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COVID-19 spread low across much of Ky. as researchers monitor for emerging variants

09062022_TedSmith
Ted Smith, director of the Center for Healthy Air, Water and Soil at the University of Louisville.

Most Kentucky counties are at low levels of COVID-19 spread, according to Centers for Disease Control and Prevention reporting that includes new cases and hospitalizations.

Meanwhile, researchers in Louisville continue to monitor COVID levels in wastewater samples to stay ahead of any spikes that could come as colder months approach.

This week, data from the CDC show all but 17 Kentucky counties in the green, or the lowest level of spread. Only one — Letcher County in eastern Kentucky — was in the red, or highest level. 

The incidence rate for Jefferson County was around 72 cases per 100,000 residents, a 16% drop from the week before.

University of Louisville’s Christina Lee Brown Envirome Institute has been monitoring wastewater for COVID since 2020. Ted Smith, the director at the institute’s Center for Healthy Air, Water and Soil, said the samples have shown a slow drop in infection in the area since a spike in summer. Hospitalization rates have dropped much more quickly, which he called encouraging.

“So that would suggest that there's still a fair number of people that are carrying around infections,” he said. “The good news is they're not necessarily getting very sick or ending up in the hospital.”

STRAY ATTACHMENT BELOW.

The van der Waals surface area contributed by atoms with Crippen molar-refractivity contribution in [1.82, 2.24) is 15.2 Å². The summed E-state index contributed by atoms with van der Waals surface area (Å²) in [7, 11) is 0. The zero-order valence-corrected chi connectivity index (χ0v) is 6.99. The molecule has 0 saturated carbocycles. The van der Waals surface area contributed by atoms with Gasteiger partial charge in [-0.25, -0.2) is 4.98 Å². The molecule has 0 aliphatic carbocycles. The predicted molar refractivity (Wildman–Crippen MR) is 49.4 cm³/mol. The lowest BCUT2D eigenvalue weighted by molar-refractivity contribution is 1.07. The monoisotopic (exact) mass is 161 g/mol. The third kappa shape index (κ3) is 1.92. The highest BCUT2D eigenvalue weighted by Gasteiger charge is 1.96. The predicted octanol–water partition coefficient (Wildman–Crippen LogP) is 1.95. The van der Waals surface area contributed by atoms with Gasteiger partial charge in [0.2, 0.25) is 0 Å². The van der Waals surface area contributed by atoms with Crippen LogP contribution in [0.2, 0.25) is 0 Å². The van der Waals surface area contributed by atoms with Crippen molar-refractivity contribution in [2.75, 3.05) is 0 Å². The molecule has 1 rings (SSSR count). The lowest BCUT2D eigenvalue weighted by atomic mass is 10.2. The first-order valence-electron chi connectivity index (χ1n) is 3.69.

Now, the research team is on the lookout for new and emerging variants, including BQ.1.1. It’s one of two omicron offshoots that have been spreading rapidly in Europe and parts of the United States.

The variant was found in one Jefferson County sample taken Sept. 26, but Smith said there has been no sign of it since then.

CDC data show as of late last week BQ.1 and BQ.1.1 made up more than 11% of cases in the U.S., compared with around 3% the week before.  

White House medical adviser Dr. Anthony Fauci said last week the two strains are “troublesome.” Early findings from some researchers show BQ.1.1 could fight through antibodies, but health officials say vaccinations and boosters still provide better resistance to serious illness than not having them.

Smith said the team at U of L will continue to look for changes in the wastewater samples, an early indicator of a rise in infections or new variants.

“When this whole pandemic started, we were caught without any information about the situation,” he said. “And so I feel like we've got a lot more intelligence now about what our situation is, so that we'll know if it ever gets worse, we'll know about it earlier.”

Aprile Rickert is LPM's Southern Indiana reporter. Email Aprile at arickert@lpm.org.